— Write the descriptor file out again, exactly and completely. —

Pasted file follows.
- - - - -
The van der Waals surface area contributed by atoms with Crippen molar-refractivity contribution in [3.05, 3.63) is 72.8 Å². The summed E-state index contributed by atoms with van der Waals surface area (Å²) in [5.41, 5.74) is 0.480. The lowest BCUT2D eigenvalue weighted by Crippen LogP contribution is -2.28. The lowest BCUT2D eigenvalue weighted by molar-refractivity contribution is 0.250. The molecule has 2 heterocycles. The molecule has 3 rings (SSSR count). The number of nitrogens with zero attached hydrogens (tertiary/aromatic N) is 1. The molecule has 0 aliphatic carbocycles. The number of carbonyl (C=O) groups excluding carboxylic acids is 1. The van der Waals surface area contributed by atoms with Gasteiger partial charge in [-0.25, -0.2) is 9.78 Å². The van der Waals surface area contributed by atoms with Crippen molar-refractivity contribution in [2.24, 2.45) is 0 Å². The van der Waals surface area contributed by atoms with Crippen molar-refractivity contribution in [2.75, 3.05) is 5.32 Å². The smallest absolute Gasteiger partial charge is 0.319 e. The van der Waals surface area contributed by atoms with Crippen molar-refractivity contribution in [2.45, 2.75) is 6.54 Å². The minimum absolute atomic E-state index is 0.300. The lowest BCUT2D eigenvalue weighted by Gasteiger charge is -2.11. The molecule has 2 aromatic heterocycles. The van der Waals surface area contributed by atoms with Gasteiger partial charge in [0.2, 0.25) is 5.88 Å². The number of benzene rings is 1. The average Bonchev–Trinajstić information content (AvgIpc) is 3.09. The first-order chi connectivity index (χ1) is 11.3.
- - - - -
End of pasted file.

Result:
The van der Waals surface area contributed by atoms with Crippen molar-refractivity contribution in [3.05, 3.63) is 72.8 Å². The summed E-state index contributed by atoms with van der Waals surface area (Å²) in [5.41, 5.74) is 0.480. The lowest BCUT2D eigenvalue weighted by Crippen LogP contribution is -2.28. The lowest BCUT2D eigenvalue weighted by molar-refractivity contribution is 0.250. The molecule has 2 heterocycles. The molecule has 3 rings (SSSR count). The number of nitrogens with zero attached hydrogens (tertiary/aromatic N) is 1. The molecule has 0 aliphatic carbocycles. The number of carbonyl (C=O) groups excluding carboxylic acids is 1. The van der Waals surface area contributed by atoms with Gasteiger partial charge in [-0.25, -0.2) is 9.78 Å². The van der Waals surface area contributed by atoms with Crippen molar-refractivity contribution in [2.24, 2.45) is 0 Å². The van der Waals surface area contributed by atoms with Crippen molar-refractivity contribution in [2.75, 3.05) is 5.32 Å². The smallest absolute Gasteiger partial charge is 0.319 e. The van der Waals surface area contributed by atoms with Crippen molar-refractivity contribution in [2.45, 2.75) is 6.54 Å². The minimum absolute atomic E-state index is 0.300. The lowest BCUT2D eigenvalue weighted by Gasteiger charge is -2.11. The molecule has 2 aromatic heterocycles. The van der Waals surface area contributed by atoms with Gasteiger partial charge in [0.2, 0.25) is 5.88 Å². The number of benzene rings is 1. The average Bonchev–Trinajstić information content (AvgIpc) is 3.09. The first-order chi connectivity index (χ1) is 11.3.